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Mr. STEIWER, from the Committee on Indian Affairs, submitted the



[To accompany S. 2895)

The Committee on Indian Affairs, to whom was referred the bill (S. 2895) authorizing the bands or tribes of Indians known and designated as the Middle Oregon or Warm Springs Tribe of Indians of Oregon, or either of them, to submit their claims to the Court of Claims, having considered the same, report favorably thereon with a recommendation that the bill do pass with the following amendment:

On page 2, line 14, strike out all after the word “Oregon” and on page 3 strike out all lines 1 to 10, inclusive.

This bill has the recommendation of the Secretary of the Interior, as set forth in the following letter, which is appended hereto and made a part of this report:


Washington, March 22, 1930. Hon. LYNN J. FRAZIER, Chairman Committee on Indian Affairs,

United States Senate. MY DEAR MR. CHAIRMAN: With further reference to your request of January 8 for a report on S. 2895, which would authorize certain bands or tribes of Indians in Oregon to submit their claims to the Court of Claims, there is transmitted herewith a memorandum from the Commissioner of Indian Affairs. After a review of the proposed measure, I agree with Commissioner Rhoads. Very truly yours,

Ray LYMAN WILBUR, Secretary.



Washington, February 6, 1930. Memorandum for the Secretary.

Reference is made herein to S. 2895, Seventy-first Congress, second session, and to letter of January 8, 1930, from Hon. Lynn J. Frazier, chairman of the Senate Committee on Indian Affairs, requesting your views on the bill mentioned. The purpose of the bill is to confer jurisdiction on the Court of Claims to adjudicate the claims against the Government of the Middle Oregon or Warm Springs Tribe of Indians of Oregon.

These Indians are asserting & claim for compensation for land lying to the northwest and south of the present boundaries of the Warm Springs Indian Reservation established by treaty of June 25, 1855 (12 Stat. L. 963), which they claim was erroneously excluded from the reservation by survey. They are also asserting a claim for compensation for hunting, fishing, grazing, and berrying rights under the above treaty of 1855, which rights were later surrendered by the treaty of November 15, 1865 (14 Stat. L. 751).

The boundary claims of these Indians have been under consideration since the survey of the north boundary in 1871 by T. B. Handley. The Indians claimed that the line run by Handley was far out of the way and that a large area of land had been thrown out of the reservation by reason of the erroneous location of the line. The matter of the alleged erroneous location of the boundary has been investigated a number of times and at the solicitation of the Indians a later survey was made by John A. McQuinn. The line run by McQuinn does not appear to follow the exact calls of the treaty but it is more nearly in accord with the treaty reservation than that run by Handley. The Indians believed that the proposed method of settlement was not equitable and did not fully compensate them for their losses and they declined to accept the proposition of the Government. The Indians have always contended, however, that the McQuinn line followed very closely the calls of the treaty of 1855 and that it should not be disturbed. However, notwithstanding the claims of the Indians as to the true location of the northern boundary of the reservation, Congress recognized the line run by T. B. Handley as being the true reservation line by act of June 6, 1894 (28 Stat. L. 86). As a result, a large area of land was eliminated from the reservation as established by the treaty and later surveyed by McQuinn. The Indians have never admitted that the Handley survey defined the true northern boundary of the reservation.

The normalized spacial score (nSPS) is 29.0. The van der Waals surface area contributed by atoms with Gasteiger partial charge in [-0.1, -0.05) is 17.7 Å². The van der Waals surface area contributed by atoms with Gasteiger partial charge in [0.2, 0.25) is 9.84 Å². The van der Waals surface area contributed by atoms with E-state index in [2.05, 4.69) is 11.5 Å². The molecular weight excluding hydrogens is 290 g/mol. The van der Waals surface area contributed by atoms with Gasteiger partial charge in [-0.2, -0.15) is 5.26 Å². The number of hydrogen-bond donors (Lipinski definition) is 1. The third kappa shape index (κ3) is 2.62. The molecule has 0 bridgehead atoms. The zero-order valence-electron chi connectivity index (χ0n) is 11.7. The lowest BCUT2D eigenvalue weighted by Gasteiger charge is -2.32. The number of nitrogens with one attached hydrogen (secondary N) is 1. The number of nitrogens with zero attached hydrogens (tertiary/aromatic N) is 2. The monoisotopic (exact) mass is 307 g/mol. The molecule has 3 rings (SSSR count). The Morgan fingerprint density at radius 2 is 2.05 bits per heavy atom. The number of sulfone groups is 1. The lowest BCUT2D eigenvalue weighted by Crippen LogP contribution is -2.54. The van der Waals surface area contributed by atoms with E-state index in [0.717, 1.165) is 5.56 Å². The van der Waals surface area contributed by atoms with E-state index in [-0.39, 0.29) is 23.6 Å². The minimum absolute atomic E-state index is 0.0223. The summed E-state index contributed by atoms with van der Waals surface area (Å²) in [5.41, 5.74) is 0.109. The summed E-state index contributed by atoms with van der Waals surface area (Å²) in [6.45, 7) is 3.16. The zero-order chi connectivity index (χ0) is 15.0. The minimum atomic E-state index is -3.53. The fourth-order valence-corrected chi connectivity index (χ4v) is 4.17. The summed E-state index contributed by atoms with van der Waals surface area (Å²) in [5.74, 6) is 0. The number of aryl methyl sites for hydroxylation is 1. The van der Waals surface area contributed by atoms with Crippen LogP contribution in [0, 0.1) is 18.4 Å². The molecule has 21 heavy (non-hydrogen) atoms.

The western boundary of the reservation is also in dispute. Handley did not attempt to locate the western boundary of the reservation, but from the wording of the cession by these Indians in the treaty of 1855 and the reservation retained by them it appears that the true western boundary follows the summit of the Cascade Range. McQuinn ran a line for the western boundary of the reservation which fixes such boundary as a straight line beginning on the north on the summit of the Cascade Range and running in a southerly direction directly to the summit of what is now known as Mount Jefferson. At various places along the course of this line it crosses the summit of the Cascades leaving a part of the reservation on the west of the Cascade Mountains, while some of the lands east thereof were disposed of as public lands. The western boundary was later established by what is known as the Campbell survey which extended the Handley survey from the point where he ended. At this point Campbell ran the line due west to the summit of the Cascade Mountains and from there directly to the summit of Mount Jefferson. The Indians claim that the reservation boundry should follow the summit of the Cascade Range in accordance with the provision of the above treaty.

The appropriation act of March 2, 1917 (39 Stat. L. 969) for current and contingent expenses of the Bureau of Indian Affairs, and for other purposes contains the following provision:

"That $5,000 of the above amount shall be used for an investigation and report on the merits of the claim of the Indians of the Warm Springs Reservation, in Oregon, to additional land arising from alleged erroneous surveys of the north and west boundaries of their reservation as defined in the treaty concluded June twenty-fifth, eighteen hundred fifty-five (Twelfth Statutes at Large, page nine hundred sixty-three), and the Secretary of the Interior is hereby authorized to make such surveys as may be necessary to complete such investigation and